John Steinbeck


John Ernst Steinbeck, Jr. (February 27, 1902 – December 20, 1968) was an American writer. He wrote the Pulitzer Prize-winning novel The Grapes of Wrath (1939) and the novella Of Mice and Men (1937). He wrote a total of twenty-seven books, including sixteen novels, six non-fiction books and five collections of short stories. In 1962, Steinbeck received the Nobel Prize for Literature.

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    John Steinbeck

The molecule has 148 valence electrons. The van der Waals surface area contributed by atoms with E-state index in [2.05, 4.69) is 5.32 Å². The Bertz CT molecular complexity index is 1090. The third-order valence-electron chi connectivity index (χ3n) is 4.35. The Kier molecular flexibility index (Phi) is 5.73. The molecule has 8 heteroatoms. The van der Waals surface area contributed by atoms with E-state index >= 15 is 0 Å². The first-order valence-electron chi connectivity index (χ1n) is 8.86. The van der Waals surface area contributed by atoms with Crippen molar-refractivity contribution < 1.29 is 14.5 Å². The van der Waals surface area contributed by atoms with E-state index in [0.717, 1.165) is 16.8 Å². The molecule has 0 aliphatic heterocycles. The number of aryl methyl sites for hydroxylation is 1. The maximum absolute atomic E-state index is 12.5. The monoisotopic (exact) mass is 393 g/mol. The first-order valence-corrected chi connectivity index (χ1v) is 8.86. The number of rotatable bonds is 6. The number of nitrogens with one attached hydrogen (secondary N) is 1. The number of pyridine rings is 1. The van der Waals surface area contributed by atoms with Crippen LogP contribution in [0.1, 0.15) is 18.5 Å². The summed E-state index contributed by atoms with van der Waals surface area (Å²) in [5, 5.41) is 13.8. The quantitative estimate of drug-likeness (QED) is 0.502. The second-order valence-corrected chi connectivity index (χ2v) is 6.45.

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  • Steinbeck's initial vision of California as a fertile garden is the background against which his Depression drama is played out. In Dubious Battle, Of Mice and Men, and The Grapes of Wrath give us three versions of this story, supplemented by the bleak articles Steinbeck wrote about the conditions of migrant farmworkers for the San Francisco News and The Nation in 1936, which mark his transformation from a detached observer who sees a strike as the crucible of a larger metaphysical conflict to an indignant muckraker and reformer exposing the human costs of the system. The fruit of American plenty on the California trees and vines is exactly the fruit that the beleaguered migrants cannot have, the dream that will never be realized. It hangs on the trees all around them, but they cannot enjoy it. The simple organic needs that John Steinbeck shares with the paisanos of Monterey are precisely the needs that loom so large for Lennie and George or for the Joads when they are thwarted by a selfish, competitive, manipulated system. Surrounded by hostility amid plenty, Steinbeck's characters are brought together by dreams never to be realized. "Ever'thing in California is owned," someone tells Tom Joad. "They ain't nothin' left. An' them people that owns it is gonna hang on to it if they got ta kill ever-body in the worl' to do it." Ownership turns people ugly. There are huge concentrations of agricultural wealth that need workers but also keep them close to starvation. This system deprives people of basic hope, human dignity, animal satisfaction, and even the means of survival, amid great natural abundance. The seeming contradictions between Steinbeck's pastoral works and his protest novels are parts of a jigsaw puzzle that in the end fit neatly together, though, as reviewers noted from the beginning, he never wrote two books that were exactly alike.

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